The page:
Most Americans believe they are seeing an epidemic in the United States of people taking their own lives.
But most Americans don’t view suicide as a selfish choice, and they don’t believe it sends people to hell, LifeWay Research finds.
“Americans are responding with compassion to a tragedy that touches many families,” said Scott McConnell, LifeWay Research vice president. “For example, as researchers learn more about the effects of mental illness, people may be more likely to react to suicide with mercy.”
In a phone survey of 1,000 Americans, LifeWay Research found more than a third (36 percent) have had a friend or relative commit suicide, and 56 percent describe suicide as an epidemic in the United States.
Concern is highest among the oldest half of the millennial generation, those 25 to 34 years old. This age group is more likely than others to perceive an epidemic of suicide (66 percent), say suicide is selfish (45 percent), and believe those who commit suicide go to hell (27 percent, matching 35- to 44-year-olds).
Federal data show suicides have been on the rise since 2005. This is not unprecedented; suicide rates were almost as high in the mid-1980s. And globally, the United States isn’t even in the top 50.
But among 25- to 34-year-olds, suicide is the second leading cause of death. “In a young and generally healthy population, it’s understandable this would be a concern—many millennials will know of friends and acquaintances who have either committed suicide or been impacted by those who have,” said McConnell.
Not a path to hell
Fewer than a quarter of Americans (23 percent) say people who take their own lives go to hell. More than 6 in 10 Americans say suicide does not lead to hell, and 16 percent are not sure.
Catholics believe more firmly than Protestants that suicide does not send people to hell, with 63 percent of Catholics and 54 percent of Protestants taking that stance. Protestants (19 percent) are more likely to indicate they don’t know whether people who commit suicide go to hell compared to Catholics (12 percent).
“The finality of suicide makes people wonder about its consequences,” said McConnell. “Most churches teach suicide is wrong, but many also acknowledge God’s mercy and sovereignty.”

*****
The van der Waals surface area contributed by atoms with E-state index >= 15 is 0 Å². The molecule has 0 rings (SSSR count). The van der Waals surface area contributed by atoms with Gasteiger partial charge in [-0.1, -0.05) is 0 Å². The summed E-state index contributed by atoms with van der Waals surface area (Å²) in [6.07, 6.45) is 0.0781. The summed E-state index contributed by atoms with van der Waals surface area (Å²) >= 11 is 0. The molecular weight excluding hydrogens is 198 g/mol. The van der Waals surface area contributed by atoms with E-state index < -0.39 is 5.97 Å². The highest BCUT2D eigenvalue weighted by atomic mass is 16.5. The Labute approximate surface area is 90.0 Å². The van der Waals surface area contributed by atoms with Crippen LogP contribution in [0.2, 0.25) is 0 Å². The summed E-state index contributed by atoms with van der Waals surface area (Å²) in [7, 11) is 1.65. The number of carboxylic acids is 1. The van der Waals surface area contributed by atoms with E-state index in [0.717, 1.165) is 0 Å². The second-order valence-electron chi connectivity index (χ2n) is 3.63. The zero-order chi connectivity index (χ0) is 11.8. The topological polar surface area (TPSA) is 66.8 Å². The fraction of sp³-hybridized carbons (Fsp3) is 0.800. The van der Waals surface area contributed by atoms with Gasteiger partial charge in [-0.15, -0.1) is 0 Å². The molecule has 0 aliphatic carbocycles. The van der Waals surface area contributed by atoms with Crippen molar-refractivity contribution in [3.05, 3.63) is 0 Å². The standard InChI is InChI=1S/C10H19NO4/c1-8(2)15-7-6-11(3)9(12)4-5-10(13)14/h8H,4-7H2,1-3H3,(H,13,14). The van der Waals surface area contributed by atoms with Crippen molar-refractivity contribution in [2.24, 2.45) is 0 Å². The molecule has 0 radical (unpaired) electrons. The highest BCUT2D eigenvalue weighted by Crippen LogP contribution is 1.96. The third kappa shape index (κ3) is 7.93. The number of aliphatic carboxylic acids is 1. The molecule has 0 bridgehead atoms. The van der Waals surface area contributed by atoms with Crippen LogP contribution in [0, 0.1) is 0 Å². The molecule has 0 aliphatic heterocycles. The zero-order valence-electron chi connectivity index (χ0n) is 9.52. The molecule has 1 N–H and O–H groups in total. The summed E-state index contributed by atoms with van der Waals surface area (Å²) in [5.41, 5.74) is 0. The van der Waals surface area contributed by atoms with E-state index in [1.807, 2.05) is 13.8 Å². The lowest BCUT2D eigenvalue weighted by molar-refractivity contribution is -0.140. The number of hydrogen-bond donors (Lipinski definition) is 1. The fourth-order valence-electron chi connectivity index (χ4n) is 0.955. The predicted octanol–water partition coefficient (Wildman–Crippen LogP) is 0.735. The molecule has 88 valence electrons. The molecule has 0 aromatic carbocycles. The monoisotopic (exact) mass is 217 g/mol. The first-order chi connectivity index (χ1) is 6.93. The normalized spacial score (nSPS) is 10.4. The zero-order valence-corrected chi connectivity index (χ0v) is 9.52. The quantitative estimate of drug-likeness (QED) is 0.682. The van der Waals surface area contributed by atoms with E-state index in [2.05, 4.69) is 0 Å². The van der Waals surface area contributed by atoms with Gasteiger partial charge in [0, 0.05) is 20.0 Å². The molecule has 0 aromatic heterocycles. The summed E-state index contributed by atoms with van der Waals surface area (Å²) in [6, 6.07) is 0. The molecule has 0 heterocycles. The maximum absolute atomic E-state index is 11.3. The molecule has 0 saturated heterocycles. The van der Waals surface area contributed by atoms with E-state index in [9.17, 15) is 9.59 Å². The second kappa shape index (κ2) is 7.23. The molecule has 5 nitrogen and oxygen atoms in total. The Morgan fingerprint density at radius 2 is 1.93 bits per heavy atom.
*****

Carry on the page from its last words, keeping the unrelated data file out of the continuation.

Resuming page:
Fewer than 4 in 10 Americans (36 percent) say people who commit suicide are selfish. The number rises for Christians (39 percent) and particularly for evangelicals (44 percent).
LifeWay Research also found differences by race. One-fourth of African-Americans say a friend or family member has committed suicide, compared to 39 percent of whites. African-Americans are more likely than others to believe suicide is selfish (44 percent) and sends people to hell (38 percent). In comparison, 19 percent of whites and 25 percent of Hispanics say people who commit suicide go to hell.
Effect of mental illness
Americans were disconcerted by last year’s suicide of comedian Robin Williams, McConnell noted. Williams hanged himself in August, about seven weeks before LifeWay Research began its survey.
Suicide and mental illness have been taboo topics in many churches, McConnell said. In previous studies by LifeWay Research, two-thirds of Protestant pastors said they speak to their churches about mental illness once a year or less, and 65 percent of family members of someone with mental illness say churches should do more to talk about mental illness so the topic is not so taboo.
In recent years, some have begun speaking out. McConnell said pastor Rick Warren has spoken publicly about the suicide death of his son Matthew, and church leader Frank Page released a book about his daughter Melissa’s suicide.
“For too long, many Christians have viewed mental illness as a character flaw rather than a medical condition,” McConnell said. “It’s encouraging to see the culture begin to change. Open discussion of suicide and mental health in churches can make the difference of life or death.”